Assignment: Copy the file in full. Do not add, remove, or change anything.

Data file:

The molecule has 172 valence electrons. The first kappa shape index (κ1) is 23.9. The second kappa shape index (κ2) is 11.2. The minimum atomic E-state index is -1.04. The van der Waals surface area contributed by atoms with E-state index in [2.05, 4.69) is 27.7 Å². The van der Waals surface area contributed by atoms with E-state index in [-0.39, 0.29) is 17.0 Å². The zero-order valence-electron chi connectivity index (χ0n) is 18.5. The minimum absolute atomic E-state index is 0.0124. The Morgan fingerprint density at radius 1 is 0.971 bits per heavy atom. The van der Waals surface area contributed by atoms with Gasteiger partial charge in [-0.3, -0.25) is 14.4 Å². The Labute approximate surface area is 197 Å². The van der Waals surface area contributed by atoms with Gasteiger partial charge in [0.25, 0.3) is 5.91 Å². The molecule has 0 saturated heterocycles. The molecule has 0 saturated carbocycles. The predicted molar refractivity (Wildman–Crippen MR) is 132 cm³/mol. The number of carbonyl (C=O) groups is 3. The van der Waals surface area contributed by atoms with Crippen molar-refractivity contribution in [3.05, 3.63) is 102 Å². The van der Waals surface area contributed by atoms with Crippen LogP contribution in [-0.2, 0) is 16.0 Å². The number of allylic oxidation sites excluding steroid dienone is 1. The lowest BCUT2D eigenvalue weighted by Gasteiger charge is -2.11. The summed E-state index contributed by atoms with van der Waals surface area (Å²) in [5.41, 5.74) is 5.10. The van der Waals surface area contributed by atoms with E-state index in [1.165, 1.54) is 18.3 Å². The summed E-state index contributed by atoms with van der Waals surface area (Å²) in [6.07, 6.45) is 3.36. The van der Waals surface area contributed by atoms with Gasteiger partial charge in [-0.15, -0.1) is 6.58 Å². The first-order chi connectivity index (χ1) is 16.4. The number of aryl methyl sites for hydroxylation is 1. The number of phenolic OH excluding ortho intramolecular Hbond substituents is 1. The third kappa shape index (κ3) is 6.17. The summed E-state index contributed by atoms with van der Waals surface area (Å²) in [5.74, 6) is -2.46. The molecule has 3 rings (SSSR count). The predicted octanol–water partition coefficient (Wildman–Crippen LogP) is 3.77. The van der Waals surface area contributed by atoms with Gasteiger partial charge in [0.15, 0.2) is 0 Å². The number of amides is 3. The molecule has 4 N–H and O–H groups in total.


The molecule has 172 valence electrons. The first kappa shape index (κ1) is 23.9. The second kappa shape index (κ2) is 11.2. The minimum atomic E-state index is -1.04. The van der Waals surface area contributed by atoms with E-state index in [2.05, 4.69) is 27.7 Å². The van der Waals surface area contributed by atoms with E-state index in [-0.39, 0.29) is 17.0 Å². The zero-order valence-electron chi connectivity index (χ0n) is 18.5. The minimum absolute atomic E-state index is 0.0124. The Morgan fingerprint density at radius 1 is 0.971 bits per heavy atom. The van der Waals surface area contributed by atoms with Gasteiger partial charge in [-0.3, -0.25) is 14.4 Å². The Labute approximate surface area is 197 Å². The van der Waals surface area contributed by atoms with Gasteiger partial charge in [0.25, 0.3) is 5.91 Å². The molecule has 0 saturated heterocycles. The molecule has 0 saturated carbocycles. The predicted molar refractivity (Wildman–Crippen MR) is 132 cm³/mol. The number of carbonyl (C=O) groups is 3. The van der Waals surface area contributed by atoms with Crippen molar-refractivity contribution in [3.05, 3.63) is 102 Å². The van der Waals surface area contributed by atoms with Crippen LogP contribution in [-0.2, 0) is 16.0 Å². The number of allylic oxidation sites excluding steroid dienone is 1. The lowest BCUT2D eigenvalue weighted by Gasteiger charge is -2.11. The summed E-state index contributed by atoms with van der Waals surface area (Å²) in [5.41, 5.74) is 5.10. The van der Waals surface area contributed by atoms with E-state index in [1.165, 1.54) is 18.3 Å². The summed E-state index contributed by atoms with van der Waals surface area (Å²) in [6.07, 6.45) is 3.36. The van der Waals surface area contributed by atoms with Gasteiger partial charge in [-0.15, -0.1) is 6.58 Å². The first-order chi connectivity index (χ1) is 16.4. The number of aryl methyl sites for hydroxylation is 1. The number of phenolic OH excluding ortho intramolecular Hbond substituents is 1. The third kappa shape index (κ3) is 6.17. The summed E-state index contributed by atoms with van der Waals surface area (Å²) in [5.74, 6) is -2.46. The molecule has 3 rings (SSSR count). The predicted octanol–water partition coefficient (Wildman–Crippen LogP) is 3.77. The van der Waals surface area contributed by atoms with Gasteiger partial charge in [0.15, 0.2) is 0 Å². The number of amides is 3. The molecule has 4 N–H and O–H groups in total.